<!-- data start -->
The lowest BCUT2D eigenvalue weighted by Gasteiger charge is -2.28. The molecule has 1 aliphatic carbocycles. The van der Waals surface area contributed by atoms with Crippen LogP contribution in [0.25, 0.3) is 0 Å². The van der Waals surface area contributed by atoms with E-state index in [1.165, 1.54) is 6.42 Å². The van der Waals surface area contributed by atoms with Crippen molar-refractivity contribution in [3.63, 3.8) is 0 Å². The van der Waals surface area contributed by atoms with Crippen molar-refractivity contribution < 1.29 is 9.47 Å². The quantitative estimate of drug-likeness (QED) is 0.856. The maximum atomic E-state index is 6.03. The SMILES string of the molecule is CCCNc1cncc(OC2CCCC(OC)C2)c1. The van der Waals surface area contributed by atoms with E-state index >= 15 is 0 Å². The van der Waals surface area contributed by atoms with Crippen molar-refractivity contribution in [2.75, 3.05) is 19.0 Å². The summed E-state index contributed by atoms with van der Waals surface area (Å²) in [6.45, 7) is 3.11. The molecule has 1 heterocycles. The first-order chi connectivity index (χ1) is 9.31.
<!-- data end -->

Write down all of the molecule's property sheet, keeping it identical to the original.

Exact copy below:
The lowest BCUT2D eigenvalue weighted by Gasteiger charge is -2.28. The molecule has 1 aliphatic carbocycles. The van der Waals surface area contributed by atoms with Crippen LogP contribution in [0.25, 0.3) is 0 Å². The van der Waals surface area contributed by atoms with E-state index in [1.165, 1.54) is 6.42 Å². The van der Waals surface area contributed by atoms with Crippen molar-refractivity contribution in [3.63, 3.8) is 0 Å². The van der Waals surface area contributed by atoms with Crippen molar-refractivity contribution < 1.29 is 9.47 Å². The quantitative estimate of drug-likeness (QED) is 0.856. The maximum atomic E-state index is 6.03. The SMILES string of the molecule is CCCNc1cncc(OC2CCCC(OC)C2)c1. The van der Waals surface area contributed by atoms with E-state index >= 15 is 0 Å². The van der Waals surface area contributed by atoms with Crippen molar-refractivity contribution in [2.75, 3.05) is 19.0 Å². The summed E-state index contributed by atoms with van der Waals surface area (Å²) in [6.45, 7) is 3.11. The molecule has 1 heterocycles. The first-order chi connectivity index (χ1) is 9.31.